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AN EPIC POEM.
Vultis et his mecum paritur considere regnis, Urbem quam statuo, vestra est.
The poem that stands first in this collection had its name from Temora, the royal palace of the first Irish kings of the Caledonian race, in the province of Ulster.
CAIR BAR, the son of Borbar-duthal, lord of Atha in Con
naught, the most potent chief of the race of Firbolg, having murdered, at Temora the royal palace, Cormac the son of Artho, the young king of Ireland, usurped the throne. Cormac was lineally descended from Conar the son of Trenmor, the great grandfather of Fingal, king of those Caledonians who inhabited the western coast of Scotland. Fingal resented the behaviour of Cairbar, and resolved to pass over into Ireland, with an army, to re-establish the royal family on the Irish throne. Early intelligence of his designs coming to Cairbar, he assembled some of his tribes in Ulster, and at the same time ordered his brother Cathmor to follow him speedily with an army, from Temora. Such was the situation of affairs when the Caledonian invaders appeared on the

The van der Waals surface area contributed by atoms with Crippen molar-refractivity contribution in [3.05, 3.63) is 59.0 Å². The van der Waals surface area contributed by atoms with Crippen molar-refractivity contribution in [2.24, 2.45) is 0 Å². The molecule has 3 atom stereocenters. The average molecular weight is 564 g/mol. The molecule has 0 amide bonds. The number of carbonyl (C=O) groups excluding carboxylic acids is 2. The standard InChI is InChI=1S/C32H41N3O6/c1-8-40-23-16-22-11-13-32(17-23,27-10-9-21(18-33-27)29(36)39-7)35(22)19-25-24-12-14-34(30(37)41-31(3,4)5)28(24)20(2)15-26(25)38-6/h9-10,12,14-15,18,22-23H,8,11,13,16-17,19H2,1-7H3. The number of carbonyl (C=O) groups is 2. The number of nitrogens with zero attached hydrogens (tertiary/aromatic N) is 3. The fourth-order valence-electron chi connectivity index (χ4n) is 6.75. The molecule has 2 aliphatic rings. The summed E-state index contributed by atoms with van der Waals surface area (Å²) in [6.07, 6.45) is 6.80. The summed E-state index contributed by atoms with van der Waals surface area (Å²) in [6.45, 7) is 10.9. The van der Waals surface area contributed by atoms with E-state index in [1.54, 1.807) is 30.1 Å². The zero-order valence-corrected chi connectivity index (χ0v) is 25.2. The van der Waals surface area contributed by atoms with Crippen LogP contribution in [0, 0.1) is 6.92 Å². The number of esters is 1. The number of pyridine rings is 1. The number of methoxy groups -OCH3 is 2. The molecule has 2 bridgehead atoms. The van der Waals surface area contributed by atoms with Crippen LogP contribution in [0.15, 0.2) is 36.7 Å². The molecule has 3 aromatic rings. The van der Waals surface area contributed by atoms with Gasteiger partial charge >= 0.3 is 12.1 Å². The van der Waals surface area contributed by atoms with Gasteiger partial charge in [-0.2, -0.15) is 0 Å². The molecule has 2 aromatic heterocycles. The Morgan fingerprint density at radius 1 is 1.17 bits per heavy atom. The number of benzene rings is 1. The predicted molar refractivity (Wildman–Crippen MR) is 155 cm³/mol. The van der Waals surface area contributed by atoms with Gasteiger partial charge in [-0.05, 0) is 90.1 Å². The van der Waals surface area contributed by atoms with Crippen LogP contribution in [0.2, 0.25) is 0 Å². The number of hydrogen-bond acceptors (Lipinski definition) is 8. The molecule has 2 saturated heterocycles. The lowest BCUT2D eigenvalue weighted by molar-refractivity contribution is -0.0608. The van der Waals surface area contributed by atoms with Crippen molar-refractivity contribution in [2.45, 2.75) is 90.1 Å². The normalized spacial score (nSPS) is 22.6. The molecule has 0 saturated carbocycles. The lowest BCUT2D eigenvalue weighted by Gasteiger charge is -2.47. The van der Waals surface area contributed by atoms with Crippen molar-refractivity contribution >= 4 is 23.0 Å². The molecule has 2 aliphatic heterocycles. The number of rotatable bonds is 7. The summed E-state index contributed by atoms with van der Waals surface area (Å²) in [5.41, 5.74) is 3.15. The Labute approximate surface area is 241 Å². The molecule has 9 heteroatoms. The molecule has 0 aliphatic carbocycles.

coast of Ulster. The poem opens in the morning. Cairbar is represented as
retired from the rest of the army, when one of his scouts brought him news of the landing of Fingal. He assembles a council of his chiefs. Foldath the chief of Moma haughtily despises the enemy; and is reprimanded warmly by Malthos. Cairbar, after hearing their debate, orders a feast to be prepared, to which, by his bard Olla, he invites Oscar the son of Ossian; resolving to pick a quarrel with that hero, and so